If it's in the News, it's in our Polls. Public opinion polling since 2003.

 

GENERAL POLITICS

  • Politics, Race Influence Views of Michelle Obama

    Most voters continue to have a generally favorable view of the first lady of the United States, but there remain wide political and racial differences of opinion.

    A new Rasmussen Reports national telephone survey finds that 55% of Likely U.S. Voters have at least a somewhat favorable opinion of Michelle Obama, including 36% with a Very Favorable opinion. Thirty-eight percent (38%) view the president’s wife unfavorably, including 22% with a Very Unfavorable view. This is down slightly from January 2014 but is still generally in line with surveys for the past several years. (To see survey question wording, click here.)

    (Want a  free daily e-mail update ? If it's in the news, it's in our polls).  Rasmussen Reports updates are also available on Twitter or Facebook.

    The survey of 1,000 Likely Voters was conducted on April 25-26, 2016 by Rasmussen Reports. The margin of sampling error is +/- 3 percentage points with a 95% level of confidence. Field work for all Rasmussen Reports surveys is conducted by Pulse Opinion Research, LLC. See methodology.

  • Voters Want More Military Spending, But Are They Willing to Pay For It?

    Voters tend to believe President Obama has weakened the U.S. military, but that doesn't mean they're willing to pay more in taxes to turn the situation around.

    A new Rasmussen Reports national telephone survey finds that only 34% of Likely U.S. Voters believe the U.S. military is in about the same condition it was when Obama became president. Fifteen percent (15%) think it has become stronger, but a plurality (49%) says the military has become weaker during Obama's presidency. (To see survey question wording, click here.)

    (Want a free daily e-mail update? If it's in the news, it's in our polls).  Rasmussen Reports updates are also available on Twitter or Facebook.

    The survey of 1,000 Likely Voters was conducted on April 25-26, 2016 by Rasmussen Reports. The margin of sampling error is +/- 3 percentage points with a 95% level of confidence. Field work for all Rasmussen Reports surveys is conducted by Pulse Opinion Research, LLC. See methodology.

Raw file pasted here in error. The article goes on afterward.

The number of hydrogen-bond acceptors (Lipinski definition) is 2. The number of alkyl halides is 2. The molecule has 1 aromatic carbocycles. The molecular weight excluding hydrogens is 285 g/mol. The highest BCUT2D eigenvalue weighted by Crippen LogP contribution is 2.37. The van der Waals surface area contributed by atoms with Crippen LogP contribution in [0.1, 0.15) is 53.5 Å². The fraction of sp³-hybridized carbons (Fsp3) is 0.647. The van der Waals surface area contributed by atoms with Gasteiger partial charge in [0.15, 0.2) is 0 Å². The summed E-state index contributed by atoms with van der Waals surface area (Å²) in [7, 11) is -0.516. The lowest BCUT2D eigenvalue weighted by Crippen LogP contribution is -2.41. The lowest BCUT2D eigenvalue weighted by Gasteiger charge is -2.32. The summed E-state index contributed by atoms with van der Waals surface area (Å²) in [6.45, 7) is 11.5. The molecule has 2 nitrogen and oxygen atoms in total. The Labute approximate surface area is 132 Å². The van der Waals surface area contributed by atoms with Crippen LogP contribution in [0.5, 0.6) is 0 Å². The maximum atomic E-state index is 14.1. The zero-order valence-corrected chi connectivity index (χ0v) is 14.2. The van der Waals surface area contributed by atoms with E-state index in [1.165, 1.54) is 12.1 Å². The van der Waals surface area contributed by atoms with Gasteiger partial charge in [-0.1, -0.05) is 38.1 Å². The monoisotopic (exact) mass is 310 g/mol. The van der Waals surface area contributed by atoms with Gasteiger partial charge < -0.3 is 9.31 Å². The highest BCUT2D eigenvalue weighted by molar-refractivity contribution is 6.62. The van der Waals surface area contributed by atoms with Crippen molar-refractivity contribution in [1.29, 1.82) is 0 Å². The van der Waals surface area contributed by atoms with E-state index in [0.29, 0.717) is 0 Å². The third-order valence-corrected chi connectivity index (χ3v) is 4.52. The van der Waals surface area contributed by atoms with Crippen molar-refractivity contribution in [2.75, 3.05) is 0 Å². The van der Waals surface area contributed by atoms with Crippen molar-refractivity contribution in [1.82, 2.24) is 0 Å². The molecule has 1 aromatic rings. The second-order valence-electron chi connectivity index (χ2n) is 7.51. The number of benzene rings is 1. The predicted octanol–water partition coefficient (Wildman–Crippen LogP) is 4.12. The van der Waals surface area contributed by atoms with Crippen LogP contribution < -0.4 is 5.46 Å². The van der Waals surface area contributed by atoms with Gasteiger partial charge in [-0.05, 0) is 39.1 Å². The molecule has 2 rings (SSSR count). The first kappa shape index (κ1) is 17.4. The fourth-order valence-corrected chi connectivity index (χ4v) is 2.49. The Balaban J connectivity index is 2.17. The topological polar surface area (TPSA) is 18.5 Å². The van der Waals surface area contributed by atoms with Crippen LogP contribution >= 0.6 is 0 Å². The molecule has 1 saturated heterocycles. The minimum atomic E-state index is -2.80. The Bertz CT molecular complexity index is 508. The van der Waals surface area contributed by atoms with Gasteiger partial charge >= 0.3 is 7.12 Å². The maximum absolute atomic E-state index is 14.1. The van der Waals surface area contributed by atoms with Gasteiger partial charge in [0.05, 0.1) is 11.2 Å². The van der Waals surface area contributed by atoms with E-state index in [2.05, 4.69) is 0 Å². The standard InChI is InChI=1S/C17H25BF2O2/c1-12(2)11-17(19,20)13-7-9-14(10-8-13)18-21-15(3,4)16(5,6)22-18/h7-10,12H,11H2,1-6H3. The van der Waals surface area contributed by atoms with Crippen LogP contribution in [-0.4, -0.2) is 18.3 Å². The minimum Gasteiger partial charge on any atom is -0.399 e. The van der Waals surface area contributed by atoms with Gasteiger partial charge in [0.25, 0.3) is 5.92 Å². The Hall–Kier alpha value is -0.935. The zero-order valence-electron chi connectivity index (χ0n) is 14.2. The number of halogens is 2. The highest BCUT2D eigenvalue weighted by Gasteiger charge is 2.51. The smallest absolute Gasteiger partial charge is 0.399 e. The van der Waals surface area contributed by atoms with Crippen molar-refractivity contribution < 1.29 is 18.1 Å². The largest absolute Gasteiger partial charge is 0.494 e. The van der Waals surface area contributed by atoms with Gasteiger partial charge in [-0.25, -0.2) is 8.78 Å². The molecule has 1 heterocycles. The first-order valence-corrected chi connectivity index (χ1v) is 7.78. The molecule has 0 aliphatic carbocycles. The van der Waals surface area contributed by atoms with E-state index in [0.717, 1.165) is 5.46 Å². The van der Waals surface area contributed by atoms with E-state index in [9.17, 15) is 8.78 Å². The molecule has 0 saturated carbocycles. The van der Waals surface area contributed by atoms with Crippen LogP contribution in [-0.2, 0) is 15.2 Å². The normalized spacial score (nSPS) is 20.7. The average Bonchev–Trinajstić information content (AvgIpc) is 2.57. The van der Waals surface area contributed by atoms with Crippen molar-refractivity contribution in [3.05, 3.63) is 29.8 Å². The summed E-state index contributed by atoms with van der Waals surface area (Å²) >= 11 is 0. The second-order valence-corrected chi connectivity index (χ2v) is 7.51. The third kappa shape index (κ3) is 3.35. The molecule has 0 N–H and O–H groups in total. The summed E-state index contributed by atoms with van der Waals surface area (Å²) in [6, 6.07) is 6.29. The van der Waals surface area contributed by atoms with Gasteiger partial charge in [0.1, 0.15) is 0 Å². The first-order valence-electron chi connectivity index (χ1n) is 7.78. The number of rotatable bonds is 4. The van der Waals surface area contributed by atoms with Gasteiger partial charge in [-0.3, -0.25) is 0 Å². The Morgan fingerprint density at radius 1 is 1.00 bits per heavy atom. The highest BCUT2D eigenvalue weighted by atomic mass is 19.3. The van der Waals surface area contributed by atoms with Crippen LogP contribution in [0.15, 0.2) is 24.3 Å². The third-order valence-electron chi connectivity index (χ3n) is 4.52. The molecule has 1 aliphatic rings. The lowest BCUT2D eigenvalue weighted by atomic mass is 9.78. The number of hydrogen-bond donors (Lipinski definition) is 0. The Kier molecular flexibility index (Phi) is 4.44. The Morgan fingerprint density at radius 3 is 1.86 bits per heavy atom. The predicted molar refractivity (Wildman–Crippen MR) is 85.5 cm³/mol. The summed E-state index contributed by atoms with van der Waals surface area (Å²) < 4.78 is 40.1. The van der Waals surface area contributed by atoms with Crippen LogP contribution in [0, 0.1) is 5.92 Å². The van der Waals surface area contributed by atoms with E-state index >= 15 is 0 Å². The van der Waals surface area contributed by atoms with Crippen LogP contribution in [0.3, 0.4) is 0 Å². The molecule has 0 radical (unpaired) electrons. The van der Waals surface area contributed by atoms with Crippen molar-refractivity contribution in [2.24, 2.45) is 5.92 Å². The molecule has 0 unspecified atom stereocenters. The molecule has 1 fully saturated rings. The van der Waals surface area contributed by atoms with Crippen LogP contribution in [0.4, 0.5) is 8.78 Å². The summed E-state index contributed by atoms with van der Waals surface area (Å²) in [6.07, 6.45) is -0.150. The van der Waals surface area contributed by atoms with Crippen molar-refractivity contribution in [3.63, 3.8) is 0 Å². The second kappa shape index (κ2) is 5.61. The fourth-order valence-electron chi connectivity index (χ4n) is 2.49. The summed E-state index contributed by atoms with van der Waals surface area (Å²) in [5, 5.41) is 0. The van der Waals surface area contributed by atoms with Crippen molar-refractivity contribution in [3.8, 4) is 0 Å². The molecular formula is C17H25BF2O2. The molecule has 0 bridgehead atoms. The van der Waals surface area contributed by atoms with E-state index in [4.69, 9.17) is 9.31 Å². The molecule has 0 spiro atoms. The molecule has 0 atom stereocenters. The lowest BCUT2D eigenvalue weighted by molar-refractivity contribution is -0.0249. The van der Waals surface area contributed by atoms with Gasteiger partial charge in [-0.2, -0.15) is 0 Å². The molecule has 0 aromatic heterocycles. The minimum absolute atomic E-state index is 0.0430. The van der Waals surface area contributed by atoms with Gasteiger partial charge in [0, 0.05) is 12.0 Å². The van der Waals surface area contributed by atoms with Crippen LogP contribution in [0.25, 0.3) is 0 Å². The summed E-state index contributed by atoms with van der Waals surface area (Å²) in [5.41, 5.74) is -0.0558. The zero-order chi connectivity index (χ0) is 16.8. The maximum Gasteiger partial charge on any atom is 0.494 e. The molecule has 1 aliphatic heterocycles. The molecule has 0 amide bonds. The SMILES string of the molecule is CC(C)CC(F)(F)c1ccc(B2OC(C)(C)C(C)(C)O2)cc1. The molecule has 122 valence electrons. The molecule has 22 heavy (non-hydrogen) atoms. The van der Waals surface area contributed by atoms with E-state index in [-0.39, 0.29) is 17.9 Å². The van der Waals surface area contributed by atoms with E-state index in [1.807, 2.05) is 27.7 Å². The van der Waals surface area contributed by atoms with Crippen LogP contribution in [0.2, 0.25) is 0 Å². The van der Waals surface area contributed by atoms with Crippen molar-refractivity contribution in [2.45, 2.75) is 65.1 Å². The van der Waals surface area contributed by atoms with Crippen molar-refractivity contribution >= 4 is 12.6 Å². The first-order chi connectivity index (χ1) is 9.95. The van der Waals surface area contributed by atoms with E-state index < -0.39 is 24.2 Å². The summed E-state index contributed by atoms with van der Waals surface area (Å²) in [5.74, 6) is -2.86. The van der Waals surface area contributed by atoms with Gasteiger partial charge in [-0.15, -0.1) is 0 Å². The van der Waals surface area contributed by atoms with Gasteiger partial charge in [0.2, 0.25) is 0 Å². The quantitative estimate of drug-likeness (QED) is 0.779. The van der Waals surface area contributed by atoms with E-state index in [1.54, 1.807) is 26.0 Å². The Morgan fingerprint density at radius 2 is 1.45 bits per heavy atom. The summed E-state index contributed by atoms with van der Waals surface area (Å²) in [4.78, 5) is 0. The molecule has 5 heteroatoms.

• Voters Still Question Fairness of International Courts

    While a majority of voters still supports the use of international courts for certain major crimes, they put far more trust in U.S. courts to reach impartial verdicts. (To see survey question wording, click here.)

    (Want a free daily e-mail update? If it's in the news, it's in our polls). Rasmussen Reports updates are also available on Twitter or Facebook.

    The survey of 1,000 Likely Voters was conducted on April 21 and 24, 2016 by Rasmussen Reports. The margin of sampling error is +/- 3 percentage points with a 95% level of confidence. Field work for all Rasmussen Reports surveys is conducted by Pulse Opinion Research, LLC. See methodology.

  • Most Support Americans Suing Countries With Ties to Terrorism

    A bipartisan bill now before Congress would allow families victimized by the September 11, 2001 terror attacks to sue the Saudi Arabian government if it can be shown to have ties to the killers, but opponents including the Obama White House worry that the legislation will have negative foreign policy repercussions for the United States. Most Americans support the families right to sue. (To see survey question wording, click here.)

    (Want a free daily e-mail update? If it's in the news, it's in our polls). Rasmussen Reports updates are also available on Twitter or Facebook.

    The survey of 1,000 Adults was conducted on April 21 and 24, 2016 by Rasmussen Reports. The margin of sampling error is +/- 3 percentage points with a 95% level of confidence. Field work for all Rasmussen Reports surveys is conducted by Pulse Opinion Research, LLC. See methodology.

  • Americans Want Government To Tell All About 9/11

    Americans doubt they’ve been told all the facts about the September 11, 2001 terrorist attacks on the United States and strongly believe the government should come clean. (To see survey question wording, click here.)

    (Want a free daily e-mail update? If it's in the news, it's in our polls). Rasmussen Reports updates are also available on Twitter or Facebook

    The survey of 1,000 Adults was conducted on April 21 and 24, 2016 by Rasmussen Reports. The margin of sampling error is +/- 3 percentage points with a 95% level of confidence. Field work for all Rasmussen Reports surveys is conducted by Pulse Opinion Research, LLC. See methodology.

  • Afghanistan Is A More Urgent Matter For Voters

    With increasing concern about the threat of terrorism here and abroad, voters are placing more importance on the war in Afghanistan, now in its 14th year, although less than half favor keeping U.S. troops there another year.